Qualitative Research in Teens with Asthma: Understanding Patterns of Symptoms and Self-Management

Monday, 9 November 2015

Jennifer R. Mammen, MSN, RN, NP-C1
Hyekyun Rhee, PhD, RN, PNP1
Sally Norton, PhD, RN, FNAP, FPCN, FAAN1
Arlene Butz, ScD, RN2
(1)School of Nursing, University of Rochester, Rochester, NY, USA
(2)School of Medicine and School of Nursing, John Hopkins University, Baltimore, MD, USA

Background: Self-management is a central component of controlling disease and preventing morbidity and mortality (CDC, 2011; Rand et al., 2012). Many teens have suboptimal asthma control, which is often attributed to poor self-management (Bruzzese et al., 2012; Rhee, Belyea, Ciurzynski, & Brasch, 2009). Thus it becomes important to understand not only how teens self-manage their asthma, but their underlying process of rationales and responses (Mammen & Rhee, 2012). In this study we employed a combination of semi structured interviews, self-management voice-diaries, and card sorting techniques to map teens' unique patterns of symptoms and responses and facilitate in-depth discussion of their asthma self-management. 

Study Objectives: To explore teens’ experiences of asthma self-management across life-contexts, and to describe how teens manage their asthma and what is important to them.

Design:  This study used a case-based qualitative-descriptive design with purposive and criterion-based sampling (well-controlled v. not-well-controlled teens; minority v. non-minority teens).

Setting:  Teen-parent dyads were recruited from prior study subjects, the community, Emergency Department, and Pediatric Pulmonary Department of a large urban hospital in Rochester, NY.

 Participants: A total of 14 teen-parent dyads, consisting of minority and non-minority teenagers (aged 13-17 years; n=14) with well-controlled or not well-controlled persistent asthma, and their parents (n=14), participated in the study.

Methods:  Initial data were collected from teen/parent dyads using separate semi-structured interviews with each teen and parent.  Next, teens completed a 2-week digital voice-diary on asthma self-management describing their daily asthma symptoms and experiences, responses, rationales, and thoughts related to their asthma on that day.  Lastly a follow up open-ended interview with each teen, incorporating an event-response card sorting technique to map the teen’s spectrums of asthma symptoms and associated self-management behaviors, was conducted to further explore experiences, perceptions, and patterns of asthma self-management.  Data from recorded interviews were transcribed, verified, uploaded into ATLAS.ti, and analyzed using open, process, and pattern coding.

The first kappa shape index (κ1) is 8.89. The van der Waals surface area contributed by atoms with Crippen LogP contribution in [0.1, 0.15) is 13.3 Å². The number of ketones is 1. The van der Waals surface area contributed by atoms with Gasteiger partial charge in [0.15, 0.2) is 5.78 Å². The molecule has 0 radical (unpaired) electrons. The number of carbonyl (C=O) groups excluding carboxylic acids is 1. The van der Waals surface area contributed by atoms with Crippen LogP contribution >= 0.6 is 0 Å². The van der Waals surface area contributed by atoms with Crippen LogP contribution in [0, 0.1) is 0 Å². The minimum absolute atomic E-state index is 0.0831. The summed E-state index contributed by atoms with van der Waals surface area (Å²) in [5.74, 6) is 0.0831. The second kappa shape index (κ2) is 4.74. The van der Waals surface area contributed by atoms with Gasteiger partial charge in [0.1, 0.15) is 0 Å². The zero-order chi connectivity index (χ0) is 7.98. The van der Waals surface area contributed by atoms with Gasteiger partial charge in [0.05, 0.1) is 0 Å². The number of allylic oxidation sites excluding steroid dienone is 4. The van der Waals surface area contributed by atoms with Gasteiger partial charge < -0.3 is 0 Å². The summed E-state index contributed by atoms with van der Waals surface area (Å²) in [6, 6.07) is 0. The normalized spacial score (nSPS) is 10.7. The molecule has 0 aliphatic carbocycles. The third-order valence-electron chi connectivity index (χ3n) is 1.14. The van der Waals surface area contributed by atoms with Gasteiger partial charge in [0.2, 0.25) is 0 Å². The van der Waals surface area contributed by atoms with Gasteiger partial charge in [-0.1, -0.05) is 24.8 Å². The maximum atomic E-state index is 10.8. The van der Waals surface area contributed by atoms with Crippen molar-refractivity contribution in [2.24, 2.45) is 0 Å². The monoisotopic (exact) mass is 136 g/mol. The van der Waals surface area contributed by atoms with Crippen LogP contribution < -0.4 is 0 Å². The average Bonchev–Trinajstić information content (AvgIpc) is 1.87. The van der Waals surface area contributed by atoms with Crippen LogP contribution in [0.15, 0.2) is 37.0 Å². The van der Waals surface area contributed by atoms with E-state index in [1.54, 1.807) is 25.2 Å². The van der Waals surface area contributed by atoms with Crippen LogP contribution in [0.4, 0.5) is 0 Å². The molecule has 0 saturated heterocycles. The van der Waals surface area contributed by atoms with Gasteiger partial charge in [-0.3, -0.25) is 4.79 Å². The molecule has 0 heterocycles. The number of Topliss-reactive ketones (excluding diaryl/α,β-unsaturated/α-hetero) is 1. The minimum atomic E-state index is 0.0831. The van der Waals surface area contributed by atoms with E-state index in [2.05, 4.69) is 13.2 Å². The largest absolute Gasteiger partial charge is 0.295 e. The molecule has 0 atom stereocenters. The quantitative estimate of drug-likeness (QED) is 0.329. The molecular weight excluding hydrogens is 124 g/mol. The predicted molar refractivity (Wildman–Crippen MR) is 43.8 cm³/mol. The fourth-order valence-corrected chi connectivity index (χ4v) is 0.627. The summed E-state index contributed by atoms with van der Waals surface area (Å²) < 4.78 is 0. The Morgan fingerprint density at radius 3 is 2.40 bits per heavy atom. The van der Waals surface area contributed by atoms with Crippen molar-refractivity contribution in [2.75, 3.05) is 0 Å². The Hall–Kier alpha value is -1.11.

Results: Data indicate that teens have symptom thresholds for responding to asthma symptoms. Symptom thresholds are defined as the point at which asthma symptoms are considered important and require an active self-management response. Symptoms falling below a teen’s threshold were considered low-level, unimportant, and required no response other than waiting.  Symptom thresholds were specific to each individual and appeared to correspond with baseline level of symptoms.  Teens with higher frequency and severity of baseline asthma symptoms (i.e. not well-controlled) reported higher symptom thresholds (i.e. delayed response) for reacting to symptoms than teens with better-controlled asthma.  The most common symptom threshold for teens in this study was the point at which asthma symptoms interfered with activities. 

Second, teens with asthma felt that not all asthma symptoms were important.  Symptoms that occurred on a regular basis (i.e. daily) were not viewed as serious and were referred to as “normal symptoms.” Normal symptoms were different for each teen and corresponded with baseline level of control.  The poorly controlled teens in our study considered daily wheezing to be a normal symptom, whereas well-controlled teens did not.  Because normal symptoms were not seen as serious, they were typically overlooked, ignored, forgotten, and were not reported to parents or healthcare providers.  Only high-level and unusual symptoms exceeding the symptom threshold were recalled and reported.

Third, clinical definitions of controlled asthma did not correspond well with teens' understandings of controlled asthma.  Having "controlled" asthma for a teen meant not having symptoms of asthma that exceeded their "normal" symptoms. Most teens in the study felt that their asthma was controlled as long they could get the symptoms to go away—either by waiting or by using a rescue inhaler.  Well-controlled teens had lower symptom thresholds for perceiving asthma to be uncontrolled.  Not-well-controlled teens accepted a higher level of symptom frequency within their paradigm of controlled asthma.

Discussion: Our data extend upon prior research, which indicate teens tend to underreport and ignore asthma symptoms, by suggesting that the threshold for reporting and responding to symptoms hinges upon teens' perception of the seriousness of symptoms and understanding of what is normal (Britto et al., 2011; Rhee, Belyea, & Elward, 2008). This means that teens with daily symptoms of asthma may report having no asthma symptoms because they have not exceeded their symptom threshold for perceived normal symptoms.  Researchers and clinicians working with this population may need to probe more specifically into teen’s asthma symptoms to understand which are likely to be overlooked and not reported.  Identifying teen’s unique sequences of symptoms and responses may assist clinicians and researchers in identifying specific areas of need and tailoring asthma education accordingly. Identification of symptom thresholds can contribute to better understanding of patients’ perspectives and experiences, assist in developing targeted self-management interventions, and ultimately lead to improved health outcomes.